There has been some discussion in the community about running a CNC or a 3D printer on a Mac and not much resources in the way o this, luckily one of our readers contributed this piece to us.
I once made a X/Y axis plotter entirely out of cardstock (thick paper, really nice stuff). Amazingly you could manually move the x and y axis, with a sharpie as a plotting pen, and draw some precise shapes. I can’t find the pictures because I think I lost them when I reformatted my old iMac.
Well I want to take it even further. I actually want to make it again only this time put more thought into making it stronger and more like home made CNC tables I’ve seen. This CNC machine will actually have small toy mot
ors attached to all-thread screws and a nut attached to the sliding axis. The linear bearings for the slider are going to be rolled up rubber bands like wheels and using a paperclip as an axle. This will act as a bearing that rides on card stock tubes or triangular prisms. The new and improved CS CNC machine will be build sturdy. I don’t expect it to hold a dremel tool, but I do expect it to be able to use a knife or writing tool, and maybe a small custom made motorized drill that can drill balsa or paper.
The craziest thing about this CNC is I want to use my 16/16/0 Phidget Interface board and drive each motor with off and on controls (no speed control). With some tricky programming, I hope to make things like angles and cur
ves by rapidly turning off and on the x or y motor, up to the maximum refresh of the board which is 125Hz. I know this is crazy, but I am an expert on making things with cardstock and I don’t have to spend lots of
money, time, fabrication to make a test CNC machine. Plus this would be awesome to show people that I made a CNC machine out of paper, toy motors, a phidget board, and especially a Mac. I had simple and interesting idea. Red/Blue/Green LED’s are cool; they can make any color my changing the 3 voltages. I was thinking o
f a way to represent numbers like on a binary clock
A while ago, I became fascinated with homemade cnc xyz engraving/plotters. Around this time I got my iMac and got r
eally into Macs and Apple. I did a Google search for Mac controlled hobby CNC tables and only found two websites, both which don’t have any working software for download or very out of date running on classic Mac OS. So I figured I will have to make real CNC software for Mac OS X and a table to run it on. Ok, I personall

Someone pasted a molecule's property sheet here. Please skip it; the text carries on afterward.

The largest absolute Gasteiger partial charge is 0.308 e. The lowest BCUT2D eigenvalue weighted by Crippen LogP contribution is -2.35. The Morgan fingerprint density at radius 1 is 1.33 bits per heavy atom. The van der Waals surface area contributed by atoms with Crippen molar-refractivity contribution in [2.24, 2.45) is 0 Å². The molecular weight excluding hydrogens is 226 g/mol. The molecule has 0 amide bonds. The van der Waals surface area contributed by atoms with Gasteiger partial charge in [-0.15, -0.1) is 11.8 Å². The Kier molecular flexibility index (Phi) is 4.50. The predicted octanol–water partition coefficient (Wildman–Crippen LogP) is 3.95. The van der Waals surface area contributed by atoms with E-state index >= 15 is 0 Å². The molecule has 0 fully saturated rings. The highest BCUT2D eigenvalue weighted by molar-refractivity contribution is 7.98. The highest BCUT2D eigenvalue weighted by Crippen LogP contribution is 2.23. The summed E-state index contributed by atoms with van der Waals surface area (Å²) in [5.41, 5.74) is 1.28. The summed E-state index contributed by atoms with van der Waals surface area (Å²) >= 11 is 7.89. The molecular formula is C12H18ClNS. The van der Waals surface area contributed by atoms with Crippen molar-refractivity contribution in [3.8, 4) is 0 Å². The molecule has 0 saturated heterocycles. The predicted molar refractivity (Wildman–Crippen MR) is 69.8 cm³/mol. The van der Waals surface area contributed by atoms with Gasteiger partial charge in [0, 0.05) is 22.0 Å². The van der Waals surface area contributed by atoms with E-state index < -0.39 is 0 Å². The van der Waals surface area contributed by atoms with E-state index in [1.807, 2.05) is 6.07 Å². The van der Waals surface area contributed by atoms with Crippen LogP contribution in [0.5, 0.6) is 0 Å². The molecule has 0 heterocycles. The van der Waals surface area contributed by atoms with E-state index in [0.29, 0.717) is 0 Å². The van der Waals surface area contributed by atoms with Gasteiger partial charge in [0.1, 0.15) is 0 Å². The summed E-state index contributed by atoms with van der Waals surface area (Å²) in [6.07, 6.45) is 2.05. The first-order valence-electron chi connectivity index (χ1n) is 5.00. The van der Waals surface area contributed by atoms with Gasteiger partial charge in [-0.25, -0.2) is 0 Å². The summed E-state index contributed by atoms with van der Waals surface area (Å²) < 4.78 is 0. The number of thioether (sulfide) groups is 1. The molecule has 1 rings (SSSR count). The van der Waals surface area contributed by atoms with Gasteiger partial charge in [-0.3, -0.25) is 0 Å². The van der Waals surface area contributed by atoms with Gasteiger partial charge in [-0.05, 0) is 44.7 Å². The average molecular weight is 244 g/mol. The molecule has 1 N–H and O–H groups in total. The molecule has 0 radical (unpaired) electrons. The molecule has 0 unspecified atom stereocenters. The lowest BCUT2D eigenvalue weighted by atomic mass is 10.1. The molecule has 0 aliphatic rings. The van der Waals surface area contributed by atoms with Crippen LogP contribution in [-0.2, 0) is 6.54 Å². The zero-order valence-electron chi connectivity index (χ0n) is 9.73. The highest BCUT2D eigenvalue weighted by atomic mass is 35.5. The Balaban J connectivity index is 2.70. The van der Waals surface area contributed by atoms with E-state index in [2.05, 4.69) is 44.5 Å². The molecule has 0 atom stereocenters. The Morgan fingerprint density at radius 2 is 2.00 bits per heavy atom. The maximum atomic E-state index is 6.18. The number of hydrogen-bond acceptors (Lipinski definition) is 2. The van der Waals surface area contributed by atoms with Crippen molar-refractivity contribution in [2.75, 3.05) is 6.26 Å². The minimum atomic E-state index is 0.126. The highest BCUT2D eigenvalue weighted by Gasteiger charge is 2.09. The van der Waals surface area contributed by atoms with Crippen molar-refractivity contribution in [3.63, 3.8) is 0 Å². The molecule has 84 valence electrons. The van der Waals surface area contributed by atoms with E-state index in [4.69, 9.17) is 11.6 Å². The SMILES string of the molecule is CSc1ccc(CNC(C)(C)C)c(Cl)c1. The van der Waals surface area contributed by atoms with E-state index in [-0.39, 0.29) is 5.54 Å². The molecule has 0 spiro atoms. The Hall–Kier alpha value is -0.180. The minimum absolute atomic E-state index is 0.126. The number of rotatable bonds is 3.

y don’t have enough experience writing cocoa apps to actually make anything, but if anyone reading this can I would really appreciate your help. So the first thing I need to do is make a Hobby CNC xyz table with interchangable tools such as a Dremel. There are plenty of plans out there but I need to find a good one for the t
ype and size of projects I want to use it for. I want to be able to engrave materials like plastic or aluminum or cut pieces out of thin materials like balsa, paper, and maybe soft sheet aluminum. Another cool thing that you can do is engrave traces for a PCB; Eagle PCB making software is even ported to Mac. So I decided
I want a table with a moving tool instead of a moving table because I can adjust the size of the table and not have to worry about mounting. But first I have to figure out how exactly how I am going to control the motors. I thought about using regular DC gear motors, because they are more efficient, powerful,easier to make s
mooth curves, and I already have the controllers and motors. Also I can more easily control the speed from the software instead of figuring out controlling a stepper and messing with the timing. the only problem is I will have to use encoders to accurately control where the tool is located and at what speed and apply braking to the
motors when needed. There is so much to deal with like writing the software, motor control from the Mac, building a reliable table mechanically and accurately controlling a DC motor instead of a stepper, but in the end I think it will be a great project for the advancement in robotic control with the Mac.